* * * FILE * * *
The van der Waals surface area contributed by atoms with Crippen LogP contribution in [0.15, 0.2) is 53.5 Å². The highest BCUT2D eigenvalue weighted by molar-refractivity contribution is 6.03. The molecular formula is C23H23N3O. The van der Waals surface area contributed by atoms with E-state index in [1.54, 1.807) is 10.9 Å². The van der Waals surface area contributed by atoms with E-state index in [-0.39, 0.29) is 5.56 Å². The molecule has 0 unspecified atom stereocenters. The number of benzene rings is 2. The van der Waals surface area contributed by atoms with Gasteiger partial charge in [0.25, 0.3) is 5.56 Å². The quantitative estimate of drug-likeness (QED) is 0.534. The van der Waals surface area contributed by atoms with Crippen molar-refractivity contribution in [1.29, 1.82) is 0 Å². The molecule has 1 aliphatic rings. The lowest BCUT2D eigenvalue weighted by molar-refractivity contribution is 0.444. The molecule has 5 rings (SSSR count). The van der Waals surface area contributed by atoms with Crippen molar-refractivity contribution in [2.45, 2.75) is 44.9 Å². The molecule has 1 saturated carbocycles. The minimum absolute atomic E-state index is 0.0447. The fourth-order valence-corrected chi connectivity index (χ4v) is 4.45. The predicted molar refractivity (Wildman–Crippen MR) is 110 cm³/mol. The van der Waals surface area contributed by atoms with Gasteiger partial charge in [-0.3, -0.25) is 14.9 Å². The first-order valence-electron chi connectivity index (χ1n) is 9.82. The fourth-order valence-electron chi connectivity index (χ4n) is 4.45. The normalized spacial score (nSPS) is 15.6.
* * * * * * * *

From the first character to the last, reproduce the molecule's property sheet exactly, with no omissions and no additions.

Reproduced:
The van der Waals surface area contributed by atoms with Crippen LogP contribution in [0.15, 0.2) is 53.5 Å². The highest BCUT2D eigenvalue weighted by molar-refractivity contribution is 6.03. The molecular formula is C23H23N3O. The van der Waals surface area contributed by atoms with E-state index in [1.54, 1.807) is 10.9 Å². The van der Waals surface area contributed by atoms with E-state index in [-0.39, 0.29) is 5.56 Å². The molecule has 0 unspecified atom stereocenters. The number of benzene rings is 2. The van der Waals surface area contributed by atoms with Gasteiger partial charge in [0.25, 0.3) is 5.56 Å². The quantitative estimate of drug-likeness (QED) is 0.534. The van der Waals surface area contributed by atoms with Crippen molar-refractivity contribution in [1.29, 1.82) is 0 Å². The molecule has 1 aliphatic rings. The lowest BCUT2D eigenvalue weighted by molar-refractivity contribution is 0.444. The molecule has 5 rings (SSSR count). The van der Waals surface area contributed by atoms with Crippen molar-refractivity contribution in [2.45, 2.75) is 44.9 Å². The molecule has 1 saturated carbocycles. The minimum absolute atomic E-state index is 0.0447. The fourth-order valence-corrected chi connectivity index (χ4v) is 4.45. The predicted molar refractivity (Wildman–Crippen MR) is 110 cm³/mol. The van der Waals surface area contributed by atoms with Gasteiger partial charge in [-0.3, -0.25) is 14.9 Å². The first-order valence-electron chi connectivity index (χ1n) is 9.82. The fourth-order valence-electron chi connectivity index (χ4n) is 4.45. The normalized spacial score (nSPS) is 15.6.